The Iron Age in Northern Britain examines the impact of the Roman expansion northwards, and the native response to the Roman occupation on both sides of the frontiers. It traces the emergence of historically-recorded communities in the post-Roman period and looks at the clash of cultures between Celts and Romans, Picts and Scots. Northern Britain has too often been seen as peripheral to a 'core' located in south-eastern England. Unlike the Iron Age in southern Britain, the story of which can be conveniently terminated with the Roman conquest, the Iron Age in northern Britain has no such horizon to mark its end. The Roman presence in southern and eastern Scotland was militarily intermittent and left untouched large tracts of Atlantic Scotland for which there is a rich legacy of Iron Age settlement, continuing from the mid-first millennium BC to the period of Norse settlement in the late first millennium AD. Here D.W. Harding shows that northern Britain was not peripheral in the Iron Age: it simply belonged to an Atlantic European mainstream different from southern England and its immediate continental neighbours.The plainest variant is known simply as a door-knob spearbutt, while a version with mouldings is named after the ... Hitherto regarded as archetypally Irish, and dated around the turn of the first millennium, these objects have now been ... 5.21 , 39a40) would be the more remarkable. ... This could well reflect changing patterns in the expression ofsocial identity from fixed and communal monuments toanbsp;...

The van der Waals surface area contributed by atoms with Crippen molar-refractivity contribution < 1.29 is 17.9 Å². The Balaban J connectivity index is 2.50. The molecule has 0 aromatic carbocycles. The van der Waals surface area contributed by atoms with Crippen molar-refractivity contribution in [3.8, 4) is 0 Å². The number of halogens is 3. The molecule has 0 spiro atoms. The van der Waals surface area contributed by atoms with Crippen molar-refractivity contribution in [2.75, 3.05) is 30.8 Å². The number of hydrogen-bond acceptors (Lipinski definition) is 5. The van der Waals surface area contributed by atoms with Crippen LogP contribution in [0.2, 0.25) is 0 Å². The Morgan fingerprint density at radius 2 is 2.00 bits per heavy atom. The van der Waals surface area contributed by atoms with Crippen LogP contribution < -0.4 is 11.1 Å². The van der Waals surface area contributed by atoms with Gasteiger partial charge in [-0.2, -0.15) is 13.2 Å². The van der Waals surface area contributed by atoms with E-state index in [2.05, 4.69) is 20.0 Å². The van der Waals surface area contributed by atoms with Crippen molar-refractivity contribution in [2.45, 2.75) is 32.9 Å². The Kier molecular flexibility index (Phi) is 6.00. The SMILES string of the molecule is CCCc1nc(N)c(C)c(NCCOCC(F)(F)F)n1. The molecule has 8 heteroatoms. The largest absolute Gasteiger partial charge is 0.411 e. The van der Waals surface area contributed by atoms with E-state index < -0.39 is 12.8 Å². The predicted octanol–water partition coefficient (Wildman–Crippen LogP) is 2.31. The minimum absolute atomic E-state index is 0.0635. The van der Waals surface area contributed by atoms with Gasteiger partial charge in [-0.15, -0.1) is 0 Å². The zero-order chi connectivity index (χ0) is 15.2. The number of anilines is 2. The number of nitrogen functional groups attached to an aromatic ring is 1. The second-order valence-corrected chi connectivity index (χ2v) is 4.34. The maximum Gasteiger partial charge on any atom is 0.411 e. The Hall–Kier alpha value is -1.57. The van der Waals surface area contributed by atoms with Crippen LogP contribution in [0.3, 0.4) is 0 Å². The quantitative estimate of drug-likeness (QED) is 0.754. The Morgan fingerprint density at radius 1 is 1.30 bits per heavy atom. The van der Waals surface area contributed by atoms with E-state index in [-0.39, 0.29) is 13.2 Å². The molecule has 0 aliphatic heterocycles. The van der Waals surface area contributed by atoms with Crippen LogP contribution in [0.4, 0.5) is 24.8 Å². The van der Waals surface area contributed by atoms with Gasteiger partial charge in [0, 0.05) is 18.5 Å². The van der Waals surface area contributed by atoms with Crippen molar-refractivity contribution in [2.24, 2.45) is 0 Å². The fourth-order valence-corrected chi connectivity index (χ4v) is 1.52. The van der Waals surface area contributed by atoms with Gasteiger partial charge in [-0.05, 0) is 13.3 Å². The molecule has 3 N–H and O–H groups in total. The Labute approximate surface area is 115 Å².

|Title||:||The Iron Age in Northern Britain|
|Publisher||:||Routledge - 2004-08-26|